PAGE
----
Race, police stops and car searches

Say you're driving from Chicago to Springfield and an Illinois State Police officer pulls you over for speeding or because your car's taillight is broken. You pull over to the side of the road. You turn over your license and registration through the driver's side window. The officer processes the violation.

Then he or she comes back to your car and asks you a question: Can the officer search your car? You have the right to say no.

When that question is on the table, however, the vast majority
of drivers in Illinois answer with a yes.

In 2009, white drivers allowed these "consent searches" to happen 96
percent of the time when an officer asked to conduct one, black drivers agreed
97 percent of the
time, and 98 percent of Hispanic drivers said yes to such a search, according to data compiled by the Illinois
branch of the American Civil Liberties Union based on
statistics state government collects annually.

Who gets asked to have their cars searched breaks down on racial lines, however. Between 2004
and 2009, "Hispanic motorists were 2.7 to 4.0 times more likely to be
consent searched, and African-American motorists were 1.8 to 3.2 times
more likely," the American Civil Liberties Union wrote in a letter (PDF) sent earlier this month to the U.S. Department of Justice's Civil Rights Division.

At
the same time, between 2007 and 2009, officers were more likely to find
contraband material on white drivers who accepted a search than on minority drivers, the group's analysis found.

"All I can see is data
that, year after year, shows a disparate racial impact on how they carry
out consent searches," said Harvey Grossman, the group's legal director
in Illinois.

"It's based on a hunch," he said of which drivers are
asked to have their cars searched. "It's clear that the [Illinios State Police] have
hunches more frequently that are wrong about black and Hispanic drivers
than white drivers."

The group has a simple solution to the
resolve the issue: ban consent searches. Grossman argued there's
something "inherently coercive" in being on the side of the road and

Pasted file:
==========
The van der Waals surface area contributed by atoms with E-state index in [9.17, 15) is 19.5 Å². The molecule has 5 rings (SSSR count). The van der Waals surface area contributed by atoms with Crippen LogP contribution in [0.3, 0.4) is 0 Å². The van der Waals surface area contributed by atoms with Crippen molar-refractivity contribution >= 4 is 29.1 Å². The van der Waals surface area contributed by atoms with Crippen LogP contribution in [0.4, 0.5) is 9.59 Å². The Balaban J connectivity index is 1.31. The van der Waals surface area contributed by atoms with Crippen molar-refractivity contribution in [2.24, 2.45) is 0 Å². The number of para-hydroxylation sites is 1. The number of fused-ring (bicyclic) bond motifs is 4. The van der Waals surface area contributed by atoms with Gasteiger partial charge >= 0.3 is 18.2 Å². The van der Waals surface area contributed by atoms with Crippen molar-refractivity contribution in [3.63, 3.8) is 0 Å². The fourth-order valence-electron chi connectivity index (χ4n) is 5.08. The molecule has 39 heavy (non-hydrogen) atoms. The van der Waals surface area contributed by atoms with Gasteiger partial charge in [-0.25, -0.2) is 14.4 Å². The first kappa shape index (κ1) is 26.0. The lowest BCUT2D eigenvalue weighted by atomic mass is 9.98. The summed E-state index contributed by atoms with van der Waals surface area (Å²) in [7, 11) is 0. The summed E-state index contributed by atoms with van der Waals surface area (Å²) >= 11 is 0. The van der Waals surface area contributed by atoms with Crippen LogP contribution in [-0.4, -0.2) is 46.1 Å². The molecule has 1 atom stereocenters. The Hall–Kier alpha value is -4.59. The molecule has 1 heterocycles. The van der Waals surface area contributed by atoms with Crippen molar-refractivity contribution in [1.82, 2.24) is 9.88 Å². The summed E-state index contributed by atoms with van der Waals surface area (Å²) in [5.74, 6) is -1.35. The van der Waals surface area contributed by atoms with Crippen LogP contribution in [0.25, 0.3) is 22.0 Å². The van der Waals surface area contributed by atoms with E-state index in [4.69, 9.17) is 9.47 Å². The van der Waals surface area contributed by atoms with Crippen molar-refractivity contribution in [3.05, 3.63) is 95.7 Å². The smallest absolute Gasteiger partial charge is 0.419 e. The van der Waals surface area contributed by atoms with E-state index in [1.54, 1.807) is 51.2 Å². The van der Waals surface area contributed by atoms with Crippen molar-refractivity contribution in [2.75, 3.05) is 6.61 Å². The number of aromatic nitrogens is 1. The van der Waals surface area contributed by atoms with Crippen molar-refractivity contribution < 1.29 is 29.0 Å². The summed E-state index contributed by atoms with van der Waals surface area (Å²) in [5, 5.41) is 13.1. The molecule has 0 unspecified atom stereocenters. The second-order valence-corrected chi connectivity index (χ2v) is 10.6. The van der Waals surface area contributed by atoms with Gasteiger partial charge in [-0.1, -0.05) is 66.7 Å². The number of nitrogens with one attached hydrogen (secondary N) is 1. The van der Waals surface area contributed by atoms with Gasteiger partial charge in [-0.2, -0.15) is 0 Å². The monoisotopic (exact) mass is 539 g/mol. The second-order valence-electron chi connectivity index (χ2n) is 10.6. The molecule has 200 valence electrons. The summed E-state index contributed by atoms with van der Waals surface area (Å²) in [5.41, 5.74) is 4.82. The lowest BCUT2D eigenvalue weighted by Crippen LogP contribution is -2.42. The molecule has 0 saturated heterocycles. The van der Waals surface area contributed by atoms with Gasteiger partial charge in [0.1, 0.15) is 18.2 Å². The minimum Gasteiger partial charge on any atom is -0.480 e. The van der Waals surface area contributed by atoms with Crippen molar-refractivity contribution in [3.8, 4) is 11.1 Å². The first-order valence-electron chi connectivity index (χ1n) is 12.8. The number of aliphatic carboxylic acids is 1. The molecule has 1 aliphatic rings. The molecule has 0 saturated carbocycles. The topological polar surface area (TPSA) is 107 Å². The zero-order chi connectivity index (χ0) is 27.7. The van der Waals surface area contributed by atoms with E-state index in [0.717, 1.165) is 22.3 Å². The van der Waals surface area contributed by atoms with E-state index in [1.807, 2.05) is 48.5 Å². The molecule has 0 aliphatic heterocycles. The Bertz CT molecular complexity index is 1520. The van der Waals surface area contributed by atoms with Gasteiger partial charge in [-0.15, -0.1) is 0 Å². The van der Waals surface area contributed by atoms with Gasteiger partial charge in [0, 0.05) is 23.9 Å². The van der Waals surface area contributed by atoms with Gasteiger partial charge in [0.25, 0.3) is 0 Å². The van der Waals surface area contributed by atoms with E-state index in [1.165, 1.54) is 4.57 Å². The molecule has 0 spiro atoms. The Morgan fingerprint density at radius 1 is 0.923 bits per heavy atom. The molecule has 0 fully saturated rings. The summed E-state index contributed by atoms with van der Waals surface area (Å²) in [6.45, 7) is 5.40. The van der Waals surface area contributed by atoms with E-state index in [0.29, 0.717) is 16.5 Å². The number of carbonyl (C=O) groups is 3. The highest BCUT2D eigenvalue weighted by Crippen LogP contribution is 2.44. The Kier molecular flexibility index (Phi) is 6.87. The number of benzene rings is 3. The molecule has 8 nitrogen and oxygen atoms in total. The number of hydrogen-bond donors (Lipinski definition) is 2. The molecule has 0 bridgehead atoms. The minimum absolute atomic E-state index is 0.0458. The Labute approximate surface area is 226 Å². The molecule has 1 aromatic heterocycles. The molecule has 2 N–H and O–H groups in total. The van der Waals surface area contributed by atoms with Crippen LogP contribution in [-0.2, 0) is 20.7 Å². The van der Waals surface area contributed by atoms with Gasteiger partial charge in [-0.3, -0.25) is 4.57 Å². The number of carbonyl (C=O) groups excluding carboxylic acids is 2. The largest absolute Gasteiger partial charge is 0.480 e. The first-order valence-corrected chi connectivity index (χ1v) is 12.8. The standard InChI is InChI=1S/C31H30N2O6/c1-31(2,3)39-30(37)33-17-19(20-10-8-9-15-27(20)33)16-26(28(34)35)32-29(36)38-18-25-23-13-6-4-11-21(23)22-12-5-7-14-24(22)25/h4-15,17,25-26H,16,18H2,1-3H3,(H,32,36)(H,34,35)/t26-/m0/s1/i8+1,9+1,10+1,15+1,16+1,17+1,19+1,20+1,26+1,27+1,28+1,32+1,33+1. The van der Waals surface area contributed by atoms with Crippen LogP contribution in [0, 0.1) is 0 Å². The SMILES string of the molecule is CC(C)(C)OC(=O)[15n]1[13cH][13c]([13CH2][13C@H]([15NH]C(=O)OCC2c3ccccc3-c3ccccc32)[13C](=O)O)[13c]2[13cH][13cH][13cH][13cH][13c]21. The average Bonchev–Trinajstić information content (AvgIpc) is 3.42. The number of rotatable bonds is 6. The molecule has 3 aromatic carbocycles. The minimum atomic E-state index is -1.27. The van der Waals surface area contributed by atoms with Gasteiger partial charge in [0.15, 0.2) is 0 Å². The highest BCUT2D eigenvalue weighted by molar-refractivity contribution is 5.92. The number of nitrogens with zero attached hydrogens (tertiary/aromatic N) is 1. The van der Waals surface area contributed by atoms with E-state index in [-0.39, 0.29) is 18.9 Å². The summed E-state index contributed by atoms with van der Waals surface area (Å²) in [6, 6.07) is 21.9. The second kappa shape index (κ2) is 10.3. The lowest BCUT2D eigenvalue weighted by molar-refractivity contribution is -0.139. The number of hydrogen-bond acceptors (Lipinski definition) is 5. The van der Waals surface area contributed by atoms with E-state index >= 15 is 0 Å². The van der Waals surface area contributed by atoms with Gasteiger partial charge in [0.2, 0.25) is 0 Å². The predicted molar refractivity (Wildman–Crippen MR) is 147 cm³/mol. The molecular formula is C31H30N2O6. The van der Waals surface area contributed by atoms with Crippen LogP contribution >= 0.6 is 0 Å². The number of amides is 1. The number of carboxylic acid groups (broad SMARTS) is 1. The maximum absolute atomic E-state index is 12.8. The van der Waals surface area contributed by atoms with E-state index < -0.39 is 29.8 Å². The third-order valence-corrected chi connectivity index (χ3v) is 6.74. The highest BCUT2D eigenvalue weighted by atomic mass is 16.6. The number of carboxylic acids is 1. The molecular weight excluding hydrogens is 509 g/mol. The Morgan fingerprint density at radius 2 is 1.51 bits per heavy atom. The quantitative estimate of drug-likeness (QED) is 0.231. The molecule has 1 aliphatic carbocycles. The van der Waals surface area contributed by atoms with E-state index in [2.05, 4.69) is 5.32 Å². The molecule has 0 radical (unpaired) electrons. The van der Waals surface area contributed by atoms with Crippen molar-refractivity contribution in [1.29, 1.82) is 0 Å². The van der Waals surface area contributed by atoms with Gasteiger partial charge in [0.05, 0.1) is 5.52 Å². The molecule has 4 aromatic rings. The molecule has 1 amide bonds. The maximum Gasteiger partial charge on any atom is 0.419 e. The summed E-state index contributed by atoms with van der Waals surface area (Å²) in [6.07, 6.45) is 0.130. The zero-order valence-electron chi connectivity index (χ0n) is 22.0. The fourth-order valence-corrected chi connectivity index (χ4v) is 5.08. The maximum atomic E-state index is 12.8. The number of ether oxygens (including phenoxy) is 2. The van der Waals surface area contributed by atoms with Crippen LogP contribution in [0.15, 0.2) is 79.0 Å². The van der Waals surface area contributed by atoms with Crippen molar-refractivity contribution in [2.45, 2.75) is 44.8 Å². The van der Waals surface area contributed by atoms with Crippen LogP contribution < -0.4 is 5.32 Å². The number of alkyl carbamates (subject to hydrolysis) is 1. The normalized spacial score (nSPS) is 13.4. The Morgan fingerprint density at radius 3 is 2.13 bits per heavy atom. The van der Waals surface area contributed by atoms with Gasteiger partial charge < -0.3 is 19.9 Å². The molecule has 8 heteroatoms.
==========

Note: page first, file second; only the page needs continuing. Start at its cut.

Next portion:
having officers ask if they can search your car. The group has pushed
state government to regulate consent searches since at least 2005, to no
avail.

That's where the federal civil rights litigators could come in, Grossman said.

"We
hope the department of justice ... asks for a full explanation of this
conduct," he said. "We hope the department of justice has the [Illinois State Police]
terminate asking for consent searches of cars. It is clear this is a
practice that has been abused."

A spokesman for Gov. Pat Quinn said the governor has ordered the state police to investigate the practice.

"The governor's office takes matters of this nature very seriously," according to a statement sent to The Chicago Reporter.

--Micah Maidenberg

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  • Where is the data reflecting who gets asked to be consent searched? You make the statement "Who gets asked to have their cars searched breaks down on racial lines, however", but you don't include any reference or data to validate the statement. Am I missing something in the article?

  • I'm glad to see this issue being addressed but what about the Chicago Police Department's de facto stop and search policy? My son and his friends seem to accept being pulled over or stopped on the sidewalk and being told to empty their pockets or, "Hands on the hood." as part of going outside. Seldom is a reason given and I'd say even more seldom is the stop legal not to even mention the search. I have explained to my son his rights and how he should respond to the situation as have people at a youth services organization where he does activities. Anything outside of mute compliance generates more hostility from the officers who have stopped him.

  • Hi! I was so fascinated to learn all these. This is great stuff. Thanks for sharing mate.

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